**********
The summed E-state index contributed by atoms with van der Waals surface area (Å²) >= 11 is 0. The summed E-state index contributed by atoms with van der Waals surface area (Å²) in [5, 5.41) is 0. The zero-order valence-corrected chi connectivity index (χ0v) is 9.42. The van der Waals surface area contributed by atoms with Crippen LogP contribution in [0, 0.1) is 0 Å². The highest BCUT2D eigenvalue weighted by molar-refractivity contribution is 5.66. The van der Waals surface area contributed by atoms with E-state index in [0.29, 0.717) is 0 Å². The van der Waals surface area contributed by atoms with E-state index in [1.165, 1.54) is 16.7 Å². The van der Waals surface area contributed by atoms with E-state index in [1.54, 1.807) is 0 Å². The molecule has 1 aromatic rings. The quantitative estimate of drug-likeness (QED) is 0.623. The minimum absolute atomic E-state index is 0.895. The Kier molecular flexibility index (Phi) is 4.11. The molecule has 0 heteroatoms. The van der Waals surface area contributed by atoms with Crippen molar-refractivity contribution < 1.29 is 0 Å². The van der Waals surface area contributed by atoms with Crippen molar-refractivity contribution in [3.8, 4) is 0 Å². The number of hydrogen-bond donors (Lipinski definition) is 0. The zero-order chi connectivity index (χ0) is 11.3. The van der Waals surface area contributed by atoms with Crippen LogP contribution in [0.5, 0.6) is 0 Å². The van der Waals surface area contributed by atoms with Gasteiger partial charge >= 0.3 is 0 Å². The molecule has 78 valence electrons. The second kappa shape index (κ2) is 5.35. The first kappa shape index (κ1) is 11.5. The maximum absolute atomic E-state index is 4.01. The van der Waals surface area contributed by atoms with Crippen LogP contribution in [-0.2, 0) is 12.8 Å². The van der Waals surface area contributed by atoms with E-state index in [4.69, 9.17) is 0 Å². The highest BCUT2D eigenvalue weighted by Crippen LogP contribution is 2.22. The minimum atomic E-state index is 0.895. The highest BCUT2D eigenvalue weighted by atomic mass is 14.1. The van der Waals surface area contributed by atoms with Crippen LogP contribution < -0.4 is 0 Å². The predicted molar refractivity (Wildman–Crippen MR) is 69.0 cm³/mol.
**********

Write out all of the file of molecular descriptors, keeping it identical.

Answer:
The summed E-state index contributed by atoms with van der Waals surface area (Å²) >= 11 is 0. The summed E-state index contributed by atoms with van der Waals surface area (Å²) in [5, 5.41) is 0. The zero-order valence-corrected chi connectivity index (χ0v) is 9.42. The van der Waals surface area contributed by atoms with Crippen LogP contribution in [0, 0.1) is 0 Å². The highest BCUT2D eigenvalue weighted by molar-refractivity contribution is 5.66. The van der Waals surface area contributed by atoms with E-state index in [0.29, 0.717) is 0 Å². The van der Waals surface area contributed by atoms with E-state index in [1.165, 1.54) is 16.7 Å². The van der Waals surface area contributed by atoms with E-state index in [1.54, 1.807) is 0 Å². The molecule has 1 aromatic rings. The quantitative estimate of drug-likeness (QED) is 0.623. The minimum absolute atomic E-state index is 0.895. The Kier molecular flexibility index (Phi) is 4.11. The molecule has 0 heteroatoms. The van der Waals surface area contributed by atoms with Crippen molar-refractivity contribution < 1.29 is 0 Å². The van der Waals surface area contributed by atoms with Crippen molar-refractivity contribution in [3.8, 4) is 0 Å². The number of hydrogen-bond donors (Lipinski definition) is 0. The zero-order chi connectivity index (χ0) is 11.3. The van der Waals surface area contributed by atoms with Crippen LogP contribution in [0.5, 0.6) is 0 Å². The van der Waals surface area contributed by atoms with Gasteiger partial charge >= 0.3 is 0 Å². The molecule has 78 valence electrons. The second kappa shape index (κ2) is 5.35. The first kappa shape index (κ1) is 11.5. The maximum absolute atomic E-state index is 4.01. The van der Waals surface area contributed by atoms with Crippen LogP contribution in [-0.2, 0) is 12.8 Å². The van der Waals surface area contributed by atoms with E-state index in [4.69, 9.17) is 0 Å². The highest BCUT2D eigenvalue weighted by Crippen LogP contribution is 2.22. The minimum atomic E-state index is 0.895. The highest BCUT2D eigenvalue weighted by atomic mass is 14.1. The van der Waals surface area contributed by atoms with Crippen LogP contribution < -0.4 is 0 Å². The predicted molar refractivity (Wildman–Crippen MR) is 69.0 cm³/mol.